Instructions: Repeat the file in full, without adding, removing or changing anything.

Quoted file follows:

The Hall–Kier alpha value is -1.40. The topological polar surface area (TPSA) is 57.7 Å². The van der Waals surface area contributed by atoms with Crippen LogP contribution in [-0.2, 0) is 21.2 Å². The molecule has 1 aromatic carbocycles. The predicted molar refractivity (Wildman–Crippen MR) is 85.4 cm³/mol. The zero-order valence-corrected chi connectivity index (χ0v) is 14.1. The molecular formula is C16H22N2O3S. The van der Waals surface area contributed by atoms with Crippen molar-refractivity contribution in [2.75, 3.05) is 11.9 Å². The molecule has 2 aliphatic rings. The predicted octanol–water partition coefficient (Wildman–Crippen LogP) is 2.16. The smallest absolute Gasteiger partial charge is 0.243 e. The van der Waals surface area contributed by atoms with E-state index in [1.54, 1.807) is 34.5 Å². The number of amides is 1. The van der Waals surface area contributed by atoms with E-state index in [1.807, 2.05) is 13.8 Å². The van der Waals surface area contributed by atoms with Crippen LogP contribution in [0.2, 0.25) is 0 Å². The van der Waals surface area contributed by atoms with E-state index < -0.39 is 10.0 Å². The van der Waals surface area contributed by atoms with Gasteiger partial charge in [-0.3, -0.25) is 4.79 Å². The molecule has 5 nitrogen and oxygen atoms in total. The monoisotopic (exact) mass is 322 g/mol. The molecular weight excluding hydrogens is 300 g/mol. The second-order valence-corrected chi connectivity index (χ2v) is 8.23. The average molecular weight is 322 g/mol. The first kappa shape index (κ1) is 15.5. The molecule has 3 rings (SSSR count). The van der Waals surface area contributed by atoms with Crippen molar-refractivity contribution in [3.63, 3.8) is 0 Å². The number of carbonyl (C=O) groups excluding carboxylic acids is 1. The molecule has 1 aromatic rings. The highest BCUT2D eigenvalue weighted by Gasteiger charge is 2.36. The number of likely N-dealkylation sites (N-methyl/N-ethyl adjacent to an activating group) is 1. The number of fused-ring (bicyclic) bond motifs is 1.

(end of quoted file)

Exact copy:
The Hall–Kier alpha value is -1.40. The topological polar surface area (TPSA) is 57.7 Å². The van der Waals surface area contributed by atoms with Crippen LogP contribution in [-0.2, 0) is 21.2 Å². The molecule has 1 aromatic carbocycles. The predicted molar refractivity (Wildman–Crippen MR) is 85.4 cm³/mol. The zero-order valence-corrected chi connectivity index (χ0v) is 14.1. The molecular formula is C16H22N2O3S. The van der Waals surface area contributed by atoms with Crippen molar-refractivity contribution in [2.75, 3.05) is 11.9 Å². The molecule has 2 aliphatic rings. The predicted octanol–water partition coefficient (Wildman–Crippen LogP) is 2.16. The smallest absolute Gasteiger partial charge is 0.243 e. The van der Waals surface area contributed by atoms with E-state index in [1.54, 1.807) is 34.5 Å². The number of amides is 1. The van der Waals surface area contributed by atoms with E-state index in [1.807, 2.05) is 13.8 Å². The van der Waals surface area contributed by atoms with Crippen LogP contribution in [0.2, 0.25) is 0 Å². The van der Waals surface area contributed by atoms with E-state index < -0.39 is 10.0 Å². The van der Waals surface area contributed by atoms with Gasteiger partial charge in [-0.3, -0.25) is 4.79 Å². The molecule has 5 nitrogen and oxygen atoms in total. The monoisotopic (exact) mass is 322 g/mol. The molecular weight excluding hydrogens is 300 g/mol. The second-order valence-corrected chi connectivity index (χ2v) is 8.23. The average molecular weight is 322 g/mol. The first kappa shape index (κ1) is 15.5. The molecule has 3 rings (SSSR count). The van der Waals surface area contributed by atoms with Crippen molar-refractivity contribution in [3.63, 3.8) is 0 Å². The number of carbonyl (C=O) groups excluding carboxylic acids is 1. The molecule has 1 aromatic rings. The highest BCUT2D eigenvalue weighted by Gasteiger charge is 2.36. The number of likely N-dealkylation sites (N-methyl/N-ethyl adjacent to an activating group) is 1. The number of fused-ring (bicyclic) bond motifs is 1.